Montgomery Co sheriff's candidate feels backlash over comments about veterans
CHRISTIANSBURG (WSLS 10) - Montgomery County Sheriff's candidate Lisa Gardner is stumping for votes in Christiansburg while finding herself in the middle of a social media firestorm.
But Gardner said the things people are saying about her are untrue.
"These are lies. These are false accusations and what I said I believe was taken out of context and misconstrued," Gardner said.
She said it all started with a thread, which she referred to as a private conversation, on closed group on Facebook in which she talks about her goal of community policing and demilitarizing the sheriff's department. A screen-grab of the post sent to WSLS 10 and authenticated by Gardner reads, "The demilitarization of a sheriff's department does not only include equipment, it includes soldiers that have "problems" who want to be deputies. We do not need soldiers.... we need community-based deputies with community policing in mind."
She also said in the thread, "Anyone who touts their 'military training' and their successes as a soldier scare me. They are not the kind of people we need as community deputies...we're trying to demilitarize local law enforcement agencies."
The backlash was swift.
One commenter wrote, "It is patently offensive to me that you would discriminate against my 8 million brothers in arms with such a blanket pejorative."
Gardner responded and engaged in a back-and-forth with various people in the series of comments provided to WSLS 10. She ultimately ended the thread, saying, " I am not going to let people argue, fight or post their own discriminating opinions on this group anymore. If they want to debate, they can find a blog."
Another posted, "Your opinion wasn't discriminating? I cannot and will not support someone who is so against a generalized group. Especially when this 'group' has more government militia experience...regardless of your outrageois (sic) prejudice against certain 'people' who may have this background. It's amazing to me how you keep portraying this "community outreach policy" when in fact...some of our community is in fact our beloved veterans."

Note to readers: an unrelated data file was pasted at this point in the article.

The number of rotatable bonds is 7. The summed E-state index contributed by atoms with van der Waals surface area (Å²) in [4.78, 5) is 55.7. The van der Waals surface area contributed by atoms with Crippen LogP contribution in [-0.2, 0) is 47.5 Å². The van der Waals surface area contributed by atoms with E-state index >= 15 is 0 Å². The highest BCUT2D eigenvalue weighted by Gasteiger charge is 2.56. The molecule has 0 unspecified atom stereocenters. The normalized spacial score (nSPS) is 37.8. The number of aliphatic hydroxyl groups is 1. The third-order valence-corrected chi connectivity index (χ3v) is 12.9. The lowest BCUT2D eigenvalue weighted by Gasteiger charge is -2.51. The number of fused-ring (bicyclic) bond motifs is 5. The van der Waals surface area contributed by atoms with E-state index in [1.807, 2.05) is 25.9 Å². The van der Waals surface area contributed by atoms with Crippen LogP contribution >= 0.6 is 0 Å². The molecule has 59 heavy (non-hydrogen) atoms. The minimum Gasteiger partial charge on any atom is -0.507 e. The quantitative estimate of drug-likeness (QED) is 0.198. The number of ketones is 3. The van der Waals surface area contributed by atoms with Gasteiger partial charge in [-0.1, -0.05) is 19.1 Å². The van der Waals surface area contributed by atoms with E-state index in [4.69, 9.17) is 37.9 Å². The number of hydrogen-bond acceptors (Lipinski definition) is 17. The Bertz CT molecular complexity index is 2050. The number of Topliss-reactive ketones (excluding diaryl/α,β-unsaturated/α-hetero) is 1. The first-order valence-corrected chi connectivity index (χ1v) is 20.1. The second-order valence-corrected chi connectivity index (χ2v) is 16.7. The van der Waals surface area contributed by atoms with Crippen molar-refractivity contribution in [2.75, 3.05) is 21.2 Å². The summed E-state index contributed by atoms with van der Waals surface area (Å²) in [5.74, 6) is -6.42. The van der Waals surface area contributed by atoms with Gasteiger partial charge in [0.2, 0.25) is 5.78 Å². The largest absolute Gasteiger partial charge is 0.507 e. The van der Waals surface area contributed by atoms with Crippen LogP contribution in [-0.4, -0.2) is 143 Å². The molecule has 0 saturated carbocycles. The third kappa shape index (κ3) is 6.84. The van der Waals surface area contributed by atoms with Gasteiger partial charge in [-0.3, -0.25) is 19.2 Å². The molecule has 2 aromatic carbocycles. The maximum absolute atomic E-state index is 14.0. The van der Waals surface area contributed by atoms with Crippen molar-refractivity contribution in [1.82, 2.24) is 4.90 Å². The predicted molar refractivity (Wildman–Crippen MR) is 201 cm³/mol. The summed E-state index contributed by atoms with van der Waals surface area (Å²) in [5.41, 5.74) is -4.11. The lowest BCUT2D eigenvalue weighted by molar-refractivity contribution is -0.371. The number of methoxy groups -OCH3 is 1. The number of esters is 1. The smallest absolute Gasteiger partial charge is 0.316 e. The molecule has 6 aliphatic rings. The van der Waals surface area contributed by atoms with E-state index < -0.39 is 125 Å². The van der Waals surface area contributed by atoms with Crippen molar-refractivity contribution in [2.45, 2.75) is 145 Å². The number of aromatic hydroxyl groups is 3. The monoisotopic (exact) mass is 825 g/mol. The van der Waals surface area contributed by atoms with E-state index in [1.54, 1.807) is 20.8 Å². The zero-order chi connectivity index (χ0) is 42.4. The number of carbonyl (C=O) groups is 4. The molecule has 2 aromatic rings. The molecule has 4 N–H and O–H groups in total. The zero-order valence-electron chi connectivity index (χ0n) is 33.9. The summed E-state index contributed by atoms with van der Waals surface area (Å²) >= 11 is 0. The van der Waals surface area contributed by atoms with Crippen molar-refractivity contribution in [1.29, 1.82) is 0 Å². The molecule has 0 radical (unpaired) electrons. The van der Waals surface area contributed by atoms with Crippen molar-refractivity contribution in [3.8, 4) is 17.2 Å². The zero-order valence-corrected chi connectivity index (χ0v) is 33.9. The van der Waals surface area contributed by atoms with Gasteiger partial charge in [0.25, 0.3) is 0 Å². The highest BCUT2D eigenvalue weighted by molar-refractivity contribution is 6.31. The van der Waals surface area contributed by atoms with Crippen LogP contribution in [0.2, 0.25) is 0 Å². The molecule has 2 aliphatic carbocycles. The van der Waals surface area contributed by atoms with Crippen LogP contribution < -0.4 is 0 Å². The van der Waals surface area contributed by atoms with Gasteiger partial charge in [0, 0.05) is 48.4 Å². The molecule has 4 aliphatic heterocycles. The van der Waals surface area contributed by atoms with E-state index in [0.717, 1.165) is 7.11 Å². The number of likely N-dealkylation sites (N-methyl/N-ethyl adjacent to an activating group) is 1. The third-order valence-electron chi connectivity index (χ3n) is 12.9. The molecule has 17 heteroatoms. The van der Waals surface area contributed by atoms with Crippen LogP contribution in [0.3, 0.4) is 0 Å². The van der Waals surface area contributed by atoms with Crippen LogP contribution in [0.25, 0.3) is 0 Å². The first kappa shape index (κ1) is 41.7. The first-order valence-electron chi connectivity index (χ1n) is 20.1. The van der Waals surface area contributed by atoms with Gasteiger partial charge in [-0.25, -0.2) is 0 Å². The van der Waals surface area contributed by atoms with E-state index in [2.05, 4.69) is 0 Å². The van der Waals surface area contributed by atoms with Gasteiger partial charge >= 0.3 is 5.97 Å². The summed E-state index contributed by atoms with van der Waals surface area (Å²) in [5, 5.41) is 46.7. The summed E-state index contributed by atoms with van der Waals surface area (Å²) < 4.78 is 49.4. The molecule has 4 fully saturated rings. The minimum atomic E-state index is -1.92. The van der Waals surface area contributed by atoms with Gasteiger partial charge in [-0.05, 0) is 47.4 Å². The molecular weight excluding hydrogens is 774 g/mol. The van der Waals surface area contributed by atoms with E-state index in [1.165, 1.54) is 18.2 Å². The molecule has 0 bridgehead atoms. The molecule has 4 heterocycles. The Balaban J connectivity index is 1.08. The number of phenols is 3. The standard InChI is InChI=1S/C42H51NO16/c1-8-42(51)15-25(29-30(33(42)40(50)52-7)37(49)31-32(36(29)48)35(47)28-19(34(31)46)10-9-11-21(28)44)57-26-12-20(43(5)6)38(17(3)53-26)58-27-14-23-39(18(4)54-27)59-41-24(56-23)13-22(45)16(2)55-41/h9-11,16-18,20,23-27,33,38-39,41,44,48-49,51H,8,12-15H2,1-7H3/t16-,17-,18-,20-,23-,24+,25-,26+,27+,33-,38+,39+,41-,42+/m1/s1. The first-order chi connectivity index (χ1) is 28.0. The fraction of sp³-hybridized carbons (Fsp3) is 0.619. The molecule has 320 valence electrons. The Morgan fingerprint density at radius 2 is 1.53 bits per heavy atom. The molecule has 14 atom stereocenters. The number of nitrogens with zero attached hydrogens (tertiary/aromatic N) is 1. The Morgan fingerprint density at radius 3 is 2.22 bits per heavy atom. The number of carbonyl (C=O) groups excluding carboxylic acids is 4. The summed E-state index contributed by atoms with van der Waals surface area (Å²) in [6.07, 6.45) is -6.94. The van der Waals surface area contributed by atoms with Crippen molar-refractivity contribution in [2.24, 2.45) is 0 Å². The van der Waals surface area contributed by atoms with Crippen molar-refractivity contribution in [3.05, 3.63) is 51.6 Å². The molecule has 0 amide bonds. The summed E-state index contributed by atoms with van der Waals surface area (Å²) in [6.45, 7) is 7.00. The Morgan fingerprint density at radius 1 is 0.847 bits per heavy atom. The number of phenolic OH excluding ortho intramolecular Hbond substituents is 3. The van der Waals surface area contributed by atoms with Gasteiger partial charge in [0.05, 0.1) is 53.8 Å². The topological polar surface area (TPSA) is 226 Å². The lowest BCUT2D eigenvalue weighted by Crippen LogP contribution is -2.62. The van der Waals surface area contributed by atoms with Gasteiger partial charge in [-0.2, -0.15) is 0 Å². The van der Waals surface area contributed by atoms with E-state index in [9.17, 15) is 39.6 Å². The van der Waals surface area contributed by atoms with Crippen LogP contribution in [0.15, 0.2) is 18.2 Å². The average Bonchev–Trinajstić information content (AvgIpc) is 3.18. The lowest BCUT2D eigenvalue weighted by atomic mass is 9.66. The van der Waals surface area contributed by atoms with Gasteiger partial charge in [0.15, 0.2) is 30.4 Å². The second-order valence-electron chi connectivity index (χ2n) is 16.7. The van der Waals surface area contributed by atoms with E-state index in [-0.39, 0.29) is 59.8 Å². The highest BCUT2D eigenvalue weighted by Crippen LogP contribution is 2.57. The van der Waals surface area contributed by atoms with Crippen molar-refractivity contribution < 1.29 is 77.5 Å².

Two candidates for sheriff, George Jackson and Hank Partin, are both veterans. Gardner said the backlash, including threats, came from people across the country.
"Threatened and scared, intimidated, harassed on social media," she said in a post. "Just today I blocked 250 people and reported them because of threats."
Gardner said her philosophy of community policing means meeting people with dignity and compassion and not with force or aggression.
"Getting rid of the tanks or the military grade equipment and uniforms that the police are now wearing," Gardner said.
She said she supports vets in the department and isn't discriminating.
"Absolutely not. In fact, I have - I can call two or three veterans - three actually right now who I've promised jobs to before this controversy even happen," Gardner explained.
Gardner said they, like everyone who applies for a job, will go through the same hiring process.
"We need to do a better screening and somehow or the other make sure the people we are hiring veterans or anyone that may have PTSD issues as peace officers in our community are not a threat to public safety," Gardner explained.
WSLS 10 reached out to the three other candidates. Montgomery County Chief Deputy Robbie Hall said he wants to run a campaign the way he lives his life - keeping things positive. He said Gardner was the first to "like" his campaign page. He went on to say he was not saying anything negative.
Virginia Tech Officer George Jackson said, as a veteran and someone who supports veterans, it's unfortunate she (Gardner) made the comments she made. Jackson said he can't turn his back on them.
Captain Hank Partin, also a veteran, said he loves this country and veterans and had no comment other than, our veterans are one of our greatest assets.
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